Why do a home routine at startup?

Jake2465

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I am still trying to wrap my head around what the advantage is to homing a mill when fired up first thing in the morning. The only thing I see happen is that when an axis is homed, the DRO zeros out at that point... Well, that seems useless to me as my zeros need to be where my part zero is, right? I must not be understanding the underlying principle. Any thoughts?
 

Boswell

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When first got my CNC Mill I would home it but quickly found the same thing you mention above. By only zeroing on the part there are few things you loose that while not important to me, might be to others.
1. Soft Limits will not work. If the controller does not know the position relative to the mill limits then you can't implement soft limits. However your physical limit switches will still work
2. Automatic tool changing or potentially moving the table and head to a specific place for tool changes will not work. Everything must be done relative to the Part Zero. I personally have not found this to be a problem
3. If you have a part you make a lot of and use a fixture, you might save some time by no zeroing to the part each time you setup the run, just home the system and use a preset fixture offset. This is not a typical hobby type process though.

I can't remember the last time I "homed" my system. I just zero for the part I am making.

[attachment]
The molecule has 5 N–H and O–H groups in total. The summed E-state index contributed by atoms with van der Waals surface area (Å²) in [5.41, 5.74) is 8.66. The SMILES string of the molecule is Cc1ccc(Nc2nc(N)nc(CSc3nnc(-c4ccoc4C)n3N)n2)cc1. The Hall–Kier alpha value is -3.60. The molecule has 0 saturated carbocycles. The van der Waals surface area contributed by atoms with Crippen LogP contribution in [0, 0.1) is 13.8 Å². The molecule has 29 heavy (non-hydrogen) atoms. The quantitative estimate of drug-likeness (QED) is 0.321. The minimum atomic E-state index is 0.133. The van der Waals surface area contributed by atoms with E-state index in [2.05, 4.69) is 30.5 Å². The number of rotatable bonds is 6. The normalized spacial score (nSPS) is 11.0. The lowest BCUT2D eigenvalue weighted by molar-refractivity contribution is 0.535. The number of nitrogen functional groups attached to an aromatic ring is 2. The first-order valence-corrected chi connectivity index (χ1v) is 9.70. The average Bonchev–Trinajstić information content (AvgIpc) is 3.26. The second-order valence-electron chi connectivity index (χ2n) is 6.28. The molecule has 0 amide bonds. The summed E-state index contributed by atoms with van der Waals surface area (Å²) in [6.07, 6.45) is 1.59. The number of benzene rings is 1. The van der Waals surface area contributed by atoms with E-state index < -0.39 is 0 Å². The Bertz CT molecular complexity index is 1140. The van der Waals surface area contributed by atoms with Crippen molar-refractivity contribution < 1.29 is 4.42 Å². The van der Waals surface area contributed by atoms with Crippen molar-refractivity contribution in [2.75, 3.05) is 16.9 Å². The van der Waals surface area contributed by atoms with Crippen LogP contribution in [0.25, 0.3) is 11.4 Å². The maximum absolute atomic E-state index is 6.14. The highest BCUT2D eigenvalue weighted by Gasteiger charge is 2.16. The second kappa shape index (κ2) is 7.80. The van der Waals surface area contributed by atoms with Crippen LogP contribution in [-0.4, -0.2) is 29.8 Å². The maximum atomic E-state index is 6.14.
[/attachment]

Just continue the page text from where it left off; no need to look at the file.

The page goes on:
Jake2465

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Ok, so that kind of sounds like it's meant more for VMC's in mind, but not really knee mills.

3. If you have a part you make a lot of and use a fixture, you might save some time by no zeroing to the part each time you setup the run, just home the system and use a preset fixture offset. This is not a typical hobby type process though.
That would be the only advantage I could see in doing that home routine; spitting out the same parts every day in a production setting and the fixture generally never gets unclamped from the vice.

Thanks for the clarification!
 

jbolt

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I generally zero when running parts near the extent of the work envelope so I can graphically see the tool paths in relation to the work space or when running multiple fixtures and offsets at the same time.
 

Karl_T

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Boswell pretty well covered it. The feature is for more advanced controls with servos and position feedback. I home my machine at startup, takes maybe 15 seconds.
 

derf

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I'm pretty sure your machine is the same as mine, although I have an updated controller. Homing the machine sets the limits for the machine zero. The only way the controller knows where the position of all the axis are is through the encoders on the servos, not the position of the table or quill. Therefor a homing operation takes the travel of each axis to a soft stop limit for a reference, and then calls it zero.
On my machine, it must be homed on initial fire up, you can't get past not doing it. Then it will let you go about your business. If I just shut down the servo drives with the E-stop button and leave the computer run, I can go back anytime and finish a job just by re-activating the servos, with no worry of losing machine zeros or part program zeros.
Now if you lose power for some reason or shut down the machine, you must home and re-set the part program zero. The part program zeros are set from the machine position zero.